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Earth Science for Kids
What is a mineral?
Minerals are solid substances that occur naturally. They can be made from a single element
) or from a combination of elements. The Earth is made up of thousands of different minerals.
What is the difference between a mineral and a rock?
Minerals have a specific chemical structure which is the same throughout the entire mineral. Rocks, on the other hand, are composed of a variety of different minerals and are not consistent throughout their structure.
Characteristics of Minerals
Some common characteristics of minerals include:
Properties of Minerals
- Solid - All minerals will be solids at normal temperatures on Earth.
- Naturally occurring - Minerals occur in nature. Solids that are made in a chemistry lab don't count as minerals.
- Inorganic - Minerals don't come from plants, animals, or other living organisms.
- Fixed chemical structure - Specific minerals will always have the same chemical formula. They will have the same combination of elements. Minerals also generally are formed with a crystal structure.
Different minerals are often defined by the set of properties described below:
Types of Minerals
- Luster - Luster describes how well a mineral reflects light. Examples of luster include glassy, metallic, brilliant, and dull.
- Hardness - The hardness describes how easy it is to scratch the surface of a mineral. Scientists often use the Moh's scale to describe hardness. Using the Moh's scale, a "1" is the softest mineral and a "10" is the hardest. One example of hardness is diamond. Diamond has a hardness of 10 because it is the hardest of all the minerals.
- Streak - Streak is the color of the mineral in powdered form. One way to determine the streak is to rub the mineral across a rough hard surface like a tile.
- Cleavage - Cleavage describes how a mineral breaks up into pieces. Some minerals break up into small cubes while others may break up into thin sheets.
- Specific Gravity (SG) - The specific gravity measures the density of the mineral. It is measured in comparison to water where water has a specific gravity of 1. For example, pyrite has a specific gravity of 5 and quartz has a specific gravity of 2.7.
- Color - Although color is often used to describe a mineral, it sometimes isn't the best way to tell one mineral from another as one type of mineral can come in several different colors.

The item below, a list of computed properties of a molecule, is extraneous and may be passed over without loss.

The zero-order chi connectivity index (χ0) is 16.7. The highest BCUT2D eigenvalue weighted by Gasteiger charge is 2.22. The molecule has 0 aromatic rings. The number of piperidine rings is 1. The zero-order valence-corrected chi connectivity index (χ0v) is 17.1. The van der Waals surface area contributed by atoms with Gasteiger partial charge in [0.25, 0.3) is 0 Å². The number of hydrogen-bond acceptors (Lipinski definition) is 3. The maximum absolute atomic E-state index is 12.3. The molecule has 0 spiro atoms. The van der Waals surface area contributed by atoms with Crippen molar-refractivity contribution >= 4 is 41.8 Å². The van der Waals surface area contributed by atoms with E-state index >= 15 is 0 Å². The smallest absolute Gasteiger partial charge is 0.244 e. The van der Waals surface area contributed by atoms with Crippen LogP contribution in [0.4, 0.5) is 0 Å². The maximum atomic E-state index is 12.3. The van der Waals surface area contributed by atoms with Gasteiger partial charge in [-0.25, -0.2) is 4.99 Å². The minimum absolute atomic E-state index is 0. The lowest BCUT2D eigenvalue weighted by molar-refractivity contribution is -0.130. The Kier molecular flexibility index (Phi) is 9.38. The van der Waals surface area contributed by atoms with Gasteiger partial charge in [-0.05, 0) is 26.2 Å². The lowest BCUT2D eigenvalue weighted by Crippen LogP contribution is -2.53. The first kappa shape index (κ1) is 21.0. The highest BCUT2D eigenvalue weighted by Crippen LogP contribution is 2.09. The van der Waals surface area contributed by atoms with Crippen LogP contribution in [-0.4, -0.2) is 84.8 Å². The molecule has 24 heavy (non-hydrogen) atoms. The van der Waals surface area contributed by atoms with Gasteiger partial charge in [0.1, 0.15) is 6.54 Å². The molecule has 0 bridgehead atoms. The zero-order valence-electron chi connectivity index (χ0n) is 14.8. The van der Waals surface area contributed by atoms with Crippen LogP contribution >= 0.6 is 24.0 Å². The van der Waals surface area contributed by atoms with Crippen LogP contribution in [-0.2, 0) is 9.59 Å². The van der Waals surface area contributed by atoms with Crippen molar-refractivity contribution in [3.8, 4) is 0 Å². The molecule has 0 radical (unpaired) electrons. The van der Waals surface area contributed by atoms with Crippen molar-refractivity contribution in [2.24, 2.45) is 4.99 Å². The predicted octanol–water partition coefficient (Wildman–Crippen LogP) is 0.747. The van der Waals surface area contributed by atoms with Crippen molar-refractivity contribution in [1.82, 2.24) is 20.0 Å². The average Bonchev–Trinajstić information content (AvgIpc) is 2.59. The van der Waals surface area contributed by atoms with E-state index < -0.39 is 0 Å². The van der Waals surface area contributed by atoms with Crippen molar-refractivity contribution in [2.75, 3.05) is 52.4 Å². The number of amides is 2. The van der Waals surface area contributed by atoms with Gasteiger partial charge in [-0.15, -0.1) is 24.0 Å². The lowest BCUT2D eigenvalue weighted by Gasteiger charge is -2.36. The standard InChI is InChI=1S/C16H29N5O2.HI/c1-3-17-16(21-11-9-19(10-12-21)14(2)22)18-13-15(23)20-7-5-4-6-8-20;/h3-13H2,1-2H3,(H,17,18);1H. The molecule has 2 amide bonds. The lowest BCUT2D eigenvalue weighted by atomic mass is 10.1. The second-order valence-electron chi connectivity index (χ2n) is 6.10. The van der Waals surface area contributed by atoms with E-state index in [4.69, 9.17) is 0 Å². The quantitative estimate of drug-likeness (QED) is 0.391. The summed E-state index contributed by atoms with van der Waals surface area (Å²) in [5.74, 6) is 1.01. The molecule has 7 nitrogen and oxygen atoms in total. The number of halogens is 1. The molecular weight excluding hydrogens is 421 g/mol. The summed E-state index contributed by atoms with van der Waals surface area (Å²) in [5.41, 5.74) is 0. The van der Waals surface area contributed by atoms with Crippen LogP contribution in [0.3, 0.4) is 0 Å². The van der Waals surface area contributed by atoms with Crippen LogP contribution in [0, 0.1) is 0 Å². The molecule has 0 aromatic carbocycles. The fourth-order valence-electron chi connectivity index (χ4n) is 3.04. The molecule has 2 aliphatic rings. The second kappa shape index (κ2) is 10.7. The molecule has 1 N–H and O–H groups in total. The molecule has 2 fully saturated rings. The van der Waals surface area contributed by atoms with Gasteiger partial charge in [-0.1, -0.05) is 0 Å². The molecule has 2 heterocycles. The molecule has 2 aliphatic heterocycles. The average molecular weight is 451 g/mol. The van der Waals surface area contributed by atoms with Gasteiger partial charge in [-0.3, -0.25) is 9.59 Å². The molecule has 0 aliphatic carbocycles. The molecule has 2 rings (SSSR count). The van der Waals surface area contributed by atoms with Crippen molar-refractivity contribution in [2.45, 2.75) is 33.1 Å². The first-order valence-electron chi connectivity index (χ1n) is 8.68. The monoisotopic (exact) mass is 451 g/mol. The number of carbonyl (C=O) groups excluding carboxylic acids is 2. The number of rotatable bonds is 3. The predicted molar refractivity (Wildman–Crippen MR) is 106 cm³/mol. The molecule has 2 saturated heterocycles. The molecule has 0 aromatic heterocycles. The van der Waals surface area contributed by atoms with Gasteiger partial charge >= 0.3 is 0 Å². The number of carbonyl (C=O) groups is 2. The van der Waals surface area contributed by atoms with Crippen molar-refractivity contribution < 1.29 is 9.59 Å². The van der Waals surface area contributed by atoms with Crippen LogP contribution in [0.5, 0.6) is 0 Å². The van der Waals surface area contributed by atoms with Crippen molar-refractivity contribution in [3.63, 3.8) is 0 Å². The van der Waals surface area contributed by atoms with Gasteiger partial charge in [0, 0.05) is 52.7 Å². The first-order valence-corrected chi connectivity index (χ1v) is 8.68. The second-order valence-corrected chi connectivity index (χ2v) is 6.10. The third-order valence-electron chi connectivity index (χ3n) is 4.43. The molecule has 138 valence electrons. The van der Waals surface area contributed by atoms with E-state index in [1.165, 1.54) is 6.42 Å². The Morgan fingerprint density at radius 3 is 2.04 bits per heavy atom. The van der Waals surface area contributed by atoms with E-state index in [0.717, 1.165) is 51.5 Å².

There are many different types of minerals, but they are often divided into two groups: silicates and non-silicates. Silicates are minerals that contain silicon and oxygen. Over 90% of the Earth's crust is made up of silicates. The rest of the minerals are lumped into a group called non-silicates.
Some important non-silicate minerals include:
- Carbonates - Carbonates contain carbonate (CO3) combined with some other element. Calcite is a mineral made from carbonate and calcium.
- Halides - Halides contain a halogen element as the main element. Table salt (NaCl) is a halide mineral made from the halogen chlorine (Cl) and sodium (Na).
- Oxides - Oxides are minerals where the main element is oxygen. Chromite is an oxide mineral made from iron, chromium, and oxygen.
- Sulfides - Sulfides contain sulfur and one or more metals or semimetals. Pyrite is a sulfide made from iron and sulfur.
Native elements such as copper, gold, diamond, graphite, and sulfur can be thought of as a third group of minerals.
Interesting Facts about Minerals
- Scientists who study minerals are called mineralogists.
- Around 99% of the minerals in the Earth's crust are made up of eight elements including oxygen, silicon, aluminum, iron, calcium, sodium, potassium, and magnesium.
- Common minerals include quartz, feldspar, bauxite, cobalt, talc, and pyrite.
- Some minerals have a different colored streak than the color of their body.
- A gem is a piece of rare mineral such as diamond, emerald, or sapphire that is cut and polished to shine.
- Certain minerals are needed by our bodies so we can grow healthy and strong.
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